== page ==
112. Memorandum From the Chairman of the Council of Economic Advisers (Schultze) to President Carter1


  • Import fee on crude oil: Secretary Blumenthal’s memo2

I have talked to Jim Schlesinger and Frank Moore about this. We agree on the following approach:

1. First, get the natural gas compromise nailed down;

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2. Then, immediately assess the prospects for COET;

3. If it appears either that a long delay will occur or that the chances are against getting COETat all, we should be prepared to impose a fee on oil imports as a means of seizing the initiative on energy.

The import fee should be set so as to imitate as closely as possible the effect of COET on petroleum prices and consumer incomes. Too large a fee would raise prices sharply, and drain income from consumers, thereby raising inflation and reducing economic growth. We should also be prepared to modify our tax proposals to return the proceeds of the fee back to consumers, as we promised to do with the net proceeds of COET. (Unfortunately, we can’t begin returning the funds until October—the effective date of the tax bill.)

Several other considerations have to be taken into account.

• Before we move we should inform the Saudis; we need to be sure they won’t react the wrong way—i.e. “why shouldn’t we get the higher prices instead of the U.S. Treasury.” With the proper explanation they will, I believe, react favorably.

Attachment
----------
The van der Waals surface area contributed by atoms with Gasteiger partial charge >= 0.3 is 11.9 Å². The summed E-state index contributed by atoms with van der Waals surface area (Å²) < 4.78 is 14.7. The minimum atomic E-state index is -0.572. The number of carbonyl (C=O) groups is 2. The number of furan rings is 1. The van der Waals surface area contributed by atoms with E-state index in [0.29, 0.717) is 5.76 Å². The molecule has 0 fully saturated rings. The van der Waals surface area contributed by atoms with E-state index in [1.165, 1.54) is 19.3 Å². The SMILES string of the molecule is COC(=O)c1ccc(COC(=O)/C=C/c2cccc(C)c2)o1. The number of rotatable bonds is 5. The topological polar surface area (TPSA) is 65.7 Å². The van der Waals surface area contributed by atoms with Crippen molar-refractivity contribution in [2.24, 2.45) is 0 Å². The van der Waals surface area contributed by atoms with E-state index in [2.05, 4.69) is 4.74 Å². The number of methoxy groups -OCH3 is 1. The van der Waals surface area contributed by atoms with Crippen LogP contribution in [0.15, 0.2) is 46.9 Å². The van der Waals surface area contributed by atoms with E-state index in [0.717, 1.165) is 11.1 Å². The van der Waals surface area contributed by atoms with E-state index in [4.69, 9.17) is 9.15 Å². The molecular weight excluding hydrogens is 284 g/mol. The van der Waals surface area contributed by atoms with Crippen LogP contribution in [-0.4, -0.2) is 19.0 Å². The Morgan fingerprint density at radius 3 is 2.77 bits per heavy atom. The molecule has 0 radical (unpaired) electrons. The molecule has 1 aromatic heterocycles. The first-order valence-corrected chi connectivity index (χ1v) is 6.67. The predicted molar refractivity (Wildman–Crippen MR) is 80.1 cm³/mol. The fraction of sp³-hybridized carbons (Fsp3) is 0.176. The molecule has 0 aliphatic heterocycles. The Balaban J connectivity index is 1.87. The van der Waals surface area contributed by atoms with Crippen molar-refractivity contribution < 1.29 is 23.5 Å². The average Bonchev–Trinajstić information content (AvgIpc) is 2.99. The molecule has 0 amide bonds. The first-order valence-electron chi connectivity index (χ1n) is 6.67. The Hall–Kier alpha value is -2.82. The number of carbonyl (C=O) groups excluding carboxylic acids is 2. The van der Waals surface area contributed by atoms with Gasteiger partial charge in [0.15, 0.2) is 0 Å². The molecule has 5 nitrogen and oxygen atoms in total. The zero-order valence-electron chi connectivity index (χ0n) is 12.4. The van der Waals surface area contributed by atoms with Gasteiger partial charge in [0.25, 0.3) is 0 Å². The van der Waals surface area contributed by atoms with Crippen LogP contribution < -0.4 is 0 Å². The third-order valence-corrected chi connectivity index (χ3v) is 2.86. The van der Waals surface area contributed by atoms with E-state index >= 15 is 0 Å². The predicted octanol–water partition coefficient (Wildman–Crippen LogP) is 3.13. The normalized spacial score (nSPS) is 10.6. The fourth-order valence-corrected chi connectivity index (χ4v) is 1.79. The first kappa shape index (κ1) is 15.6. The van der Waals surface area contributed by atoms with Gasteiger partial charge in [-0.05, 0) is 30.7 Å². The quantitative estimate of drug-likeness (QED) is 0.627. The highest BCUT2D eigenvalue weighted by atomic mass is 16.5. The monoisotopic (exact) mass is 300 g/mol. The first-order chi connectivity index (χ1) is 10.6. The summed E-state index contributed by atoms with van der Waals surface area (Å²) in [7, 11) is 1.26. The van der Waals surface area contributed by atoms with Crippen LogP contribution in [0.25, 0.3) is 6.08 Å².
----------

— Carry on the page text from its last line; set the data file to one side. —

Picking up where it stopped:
Blumenthal and Solomon think there is at least an outside chance we can use such an action to influence the Germans—i.e. we take strong action, via the fee, to help the dollar; they take some action to promote greater German economic growth.

Much technical work needs to be done: What is the proper size of the fee; should it apply to petroleum product imports as well as crude oil; etc.? We also need to think through the political ramifications, the timing, the specific conditions under which it should be invoked, and how we sound out the Germans without a leak.


I suggest you ask Eizenstat, Schlesinger, Moore, Blumenthal, Vance, and Schultze to submit to you, by Tuesday, March 7, a paper which spells out:

• a specific scheme for an import fee;

• an assessment of the conditions under which it would be desirable to impose one and the timing of the action;

• an evaluation of the political, legislative, and economic consequences;

• a scenario for international consultation, including an assessment of the possibility of a German “deal.”

I am attaching a draft directive to the above-named people.3 Either Schlesinger, Blumenthal, or I could chair the group. The draft names Schlesinger, but it’s a close call.

  1. Source: Carter Library, Records of the Office of the Staff Secretary, Presidential File, Box 74, 2/27/78 [2]. Administratively Confidential. Sent to Carter under cover of a February 25 note from Hutcheson (ibid.), which also forwarded Owen’s February 22 memorandum, Document 109.
  2. See Document 108.
  3. Attached but not printed is an undated draft memorandum. Carter signed a retyped version of the memorandum, which is dated February 27. (Carter Library, Records of the Office of the Staff Secretary, Presidential File, Box 74, 2/27/78 [2])